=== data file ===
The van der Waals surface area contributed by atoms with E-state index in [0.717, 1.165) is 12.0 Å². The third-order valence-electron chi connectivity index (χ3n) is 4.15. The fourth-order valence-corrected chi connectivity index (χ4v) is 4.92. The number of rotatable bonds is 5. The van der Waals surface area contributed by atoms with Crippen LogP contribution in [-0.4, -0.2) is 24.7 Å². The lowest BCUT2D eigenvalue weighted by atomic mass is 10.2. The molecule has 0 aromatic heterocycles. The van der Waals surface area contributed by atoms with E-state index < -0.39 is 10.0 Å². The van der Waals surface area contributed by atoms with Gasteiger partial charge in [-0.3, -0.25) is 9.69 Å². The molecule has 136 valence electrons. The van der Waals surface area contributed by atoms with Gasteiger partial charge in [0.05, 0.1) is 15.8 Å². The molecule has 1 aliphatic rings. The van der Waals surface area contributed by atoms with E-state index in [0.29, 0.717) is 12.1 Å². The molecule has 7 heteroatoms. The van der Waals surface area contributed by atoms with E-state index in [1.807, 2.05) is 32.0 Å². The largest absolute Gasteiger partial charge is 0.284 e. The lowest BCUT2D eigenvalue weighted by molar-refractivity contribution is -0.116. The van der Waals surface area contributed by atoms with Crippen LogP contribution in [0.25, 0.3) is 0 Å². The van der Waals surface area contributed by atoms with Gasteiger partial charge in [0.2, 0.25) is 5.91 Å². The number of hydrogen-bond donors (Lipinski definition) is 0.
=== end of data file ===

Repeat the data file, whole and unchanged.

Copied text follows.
The van der Waals surface area contributed by atoms with E-state index in [0.717, 1.165) is 12.0 Å². The third-order valence-electron chi connectivity index (χ3n) is 4.15. The fourth-order valence-corrected chi connectivity index (χ4v) is 4.92. The number of rotatable bonds is 5. The van der Waals surface area contributed by atoms with Crippen LogP contribution in [-0.4, -0.2) is 24.7 Å². The lowest BCUT2D eigenvalue weighted by atomic mass is 10.2. The molecule has 0 aromatic heterocycles. The van der Waals surface area contributed by atoms with E-state index < -0.39 is 10.0 Å². The van der Waals surface area contributed by atoms with Gasteiger partial charge in [-0.3, -0.25) is 9.69 Å². The molecule has 136 valence electrons. The van der Waals surface area contributed by atoms with Gasteiger partial charge in [0.05, 0.1) is 15.8 Å². The molecule has 1 aliphatic rings. The van der Waals surface area contributed by atoms with E-state index in [0.29, 0.717) is 12.1 Å². The molecule has 7 heteroatoms. The van der Waals surface area contributed by atoms with E-state index in [1.807, 2.05) is 32.0 Å². The largest absolute Gasteiger partial charge is 0.284 e. The lowest BCUT2D eigenvalue weighted by molar-refractivity contribution is -0.116. The van der Waals surface area contributed by atoms with Crippen LogP contribution in [0.25, 0.3) is 0 Å². The van der Waals surface area contributed by atoms with Gasteiger partial charge in [0.2, 0.25) is 5.91 Å². The number of hydrogen-bond donors (Lipinski definition) is 0.